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Is procedural memory enhanced in Tourette syndrome? Evidence from a sequence learning task

Is procedural memory enhanced in Tourette syndrome? Evidence from a sequence learning task

Published in: Cortex, Volume 100, March 2018, 84-94

Abstract
“Procedural memory, which is rooted in the basal ganglia, underlies the learning and processing of numerous automatized motor and cognitive skills, including in language. Not surprisingly, disorders with basal ganglia abnormalities have been found to show impairments of procedural memory. However, brain abnormalities could also lead to atypically enhanced function. Tourette syndrome (TS) is a candidate for enhanced procedural memory, given previous findings of enhanced TS processing of grammar, which likely depends on procedural memory. We comprehensively examined procedural learning, from memory formation to retention, in children with TS and typically developing (TD) children, who performed an implicit sequence learning task over two days. The children with TS showed sequence learning advantages on both days, despite a regression of sequence knowledge overnight to the level of the TD children. This is the first demonstration of procedural learning advantages in any disorder. The findings may further our understanding of procedural memory and its enhancement. The evidence presented here, together with previous findings suggesting enhanced grammar processing in TS, underscore the dependence of language on a system that also subserves visuomotor sequencing.”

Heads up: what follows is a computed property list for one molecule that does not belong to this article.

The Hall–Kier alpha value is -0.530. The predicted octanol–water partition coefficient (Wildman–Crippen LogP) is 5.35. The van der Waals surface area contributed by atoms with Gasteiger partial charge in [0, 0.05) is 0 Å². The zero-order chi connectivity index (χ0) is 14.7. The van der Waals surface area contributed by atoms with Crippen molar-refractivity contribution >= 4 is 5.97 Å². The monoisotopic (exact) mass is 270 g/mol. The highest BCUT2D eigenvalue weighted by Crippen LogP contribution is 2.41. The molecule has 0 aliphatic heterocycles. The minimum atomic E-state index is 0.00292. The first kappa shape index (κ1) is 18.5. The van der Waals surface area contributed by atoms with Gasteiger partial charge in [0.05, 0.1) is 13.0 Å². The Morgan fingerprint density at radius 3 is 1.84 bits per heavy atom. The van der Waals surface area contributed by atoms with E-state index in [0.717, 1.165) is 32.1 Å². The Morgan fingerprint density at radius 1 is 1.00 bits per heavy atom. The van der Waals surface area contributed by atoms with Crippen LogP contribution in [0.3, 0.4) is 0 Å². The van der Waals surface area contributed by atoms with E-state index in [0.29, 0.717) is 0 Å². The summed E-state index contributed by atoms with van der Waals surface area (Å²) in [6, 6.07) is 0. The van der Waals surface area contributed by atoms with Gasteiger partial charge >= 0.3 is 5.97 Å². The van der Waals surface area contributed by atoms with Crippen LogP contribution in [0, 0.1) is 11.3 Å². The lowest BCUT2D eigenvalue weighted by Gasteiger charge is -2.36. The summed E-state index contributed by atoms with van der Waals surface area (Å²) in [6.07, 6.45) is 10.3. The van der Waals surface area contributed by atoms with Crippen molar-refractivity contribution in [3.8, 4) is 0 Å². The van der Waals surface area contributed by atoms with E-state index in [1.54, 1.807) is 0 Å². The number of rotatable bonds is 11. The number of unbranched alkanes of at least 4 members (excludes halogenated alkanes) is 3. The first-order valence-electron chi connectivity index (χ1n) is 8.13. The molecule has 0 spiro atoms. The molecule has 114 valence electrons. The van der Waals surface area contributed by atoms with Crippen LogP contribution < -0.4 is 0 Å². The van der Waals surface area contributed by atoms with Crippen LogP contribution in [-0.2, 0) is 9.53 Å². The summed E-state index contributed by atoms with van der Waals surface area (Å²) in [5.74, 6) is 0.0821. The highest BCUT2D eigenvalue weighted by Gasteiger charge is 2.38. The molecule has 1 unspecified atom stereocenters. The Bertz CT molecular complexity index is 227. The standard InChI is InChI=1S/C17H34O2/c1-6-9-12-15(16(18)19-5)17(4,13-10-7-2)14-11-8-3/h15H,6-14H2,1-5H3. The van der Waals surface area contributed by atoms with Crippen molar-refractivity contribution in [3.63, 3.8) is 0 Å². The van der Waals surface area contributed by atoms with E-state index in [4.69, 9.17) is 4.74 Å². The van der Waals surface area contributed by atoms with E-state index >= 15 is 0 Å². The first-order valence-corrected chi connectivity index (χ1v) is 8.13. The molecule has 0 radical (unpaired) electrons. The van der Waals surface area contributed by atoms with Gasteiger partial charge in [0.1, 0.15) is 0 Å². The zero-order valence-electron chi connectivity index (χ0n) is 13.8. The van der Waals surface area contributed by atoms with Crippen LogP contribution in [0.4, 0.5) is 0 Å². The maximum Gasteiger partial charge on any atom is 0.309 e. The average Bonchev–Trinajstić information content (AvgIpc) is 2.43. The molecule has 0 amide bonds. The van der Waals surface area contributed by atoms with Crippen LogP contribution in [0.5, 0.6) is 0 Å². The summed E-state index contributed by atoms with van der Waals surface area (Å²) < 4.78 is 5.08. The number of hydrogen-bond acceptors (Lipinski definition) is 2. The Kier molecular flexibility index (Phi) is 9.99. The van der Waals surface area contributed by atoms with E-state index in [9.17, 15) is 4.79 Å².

Written by: Adam Takacs, Andrea Kobor, Julia Chezan, Noemi Elteto, Zsanett Tarnock, Dezso Nemeth, Michael T. Ullman, Karolina Janacsek
For full text: https://doi.org/10.1016/j.cortex.2017.08.037

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